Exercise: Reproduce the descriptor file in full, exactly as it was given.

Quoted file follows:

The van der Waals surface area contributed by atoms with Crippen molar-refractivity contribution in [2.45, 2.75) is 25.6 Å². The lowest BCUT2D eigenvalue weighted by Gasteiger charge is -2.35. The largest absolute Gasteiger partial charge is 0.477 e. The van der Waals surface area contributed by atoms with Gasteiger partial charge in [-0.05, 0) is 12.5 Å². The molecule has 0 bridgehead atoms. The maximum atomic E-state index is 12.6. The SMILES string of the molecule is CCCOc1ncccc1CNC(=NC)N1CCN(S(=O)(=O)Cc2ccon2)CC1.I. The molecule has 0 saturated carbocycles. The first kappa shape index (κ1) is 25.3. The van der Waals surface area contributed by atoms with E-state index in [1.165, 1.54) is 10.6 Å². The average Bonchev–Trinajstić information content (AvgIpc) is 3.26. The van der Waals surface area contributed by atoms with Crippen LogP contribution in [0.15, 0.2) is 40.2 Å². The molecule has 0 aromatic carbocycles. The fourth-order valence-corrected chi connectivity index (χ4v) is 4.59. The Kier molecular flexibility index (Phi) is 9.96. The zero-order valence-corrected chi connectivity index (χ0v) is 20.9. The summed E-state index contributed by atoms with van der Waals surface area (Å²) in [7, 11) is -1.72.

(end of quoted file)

The van der Waals surface area contributed by atoms with Crippen molar-refractivity contribution in [2.45, 2.75) is 25.6 Å². The lowest BCUT2D eigenvalue weighted by Gasteiger charge is -2.35. The largest absolute Gasteiger partial charge is 0.477 e. The van der Waals surface area contributed by atoms with Gasteiger partial charge in [-0.05, 0) is 12.5 Å². The molecule has 0 bridgehead atoms. The maximum atomic E-state index is 12.6. The SMILES string of the molecule is CCCOc1ncccc1CNC(=NC)N1CCN(S(=O)(=O)Cc2ccon2)CC1.I. The molecule has 0 saturated carbocycles. The first kappa shape index (κ1) is 25.3. The van der Waals surface area contributed by atoms with E-state index in [1.165, 1.54) is 10.6 Å². The average Bonchev–Trinajstić information content (AvgIpc) is 3.26. The van der Waals surface area contributed by atoms with Crippen LogP contribution in [0.15, 0.2) is 40.2 Å². The molecule has 0 aromatic carbocycles. The fourth-order valence-corrected chi connectivity index (χ4v) is 4.59. The Kier molecular flexibility index (Phi) is 9.96. The zero-order valence-corrected chi connectivity index (χ0v) is 20.9. The summed E-state index contributed by atoms with van der Waals surface area (Å²) in [7, 11) is -1.72.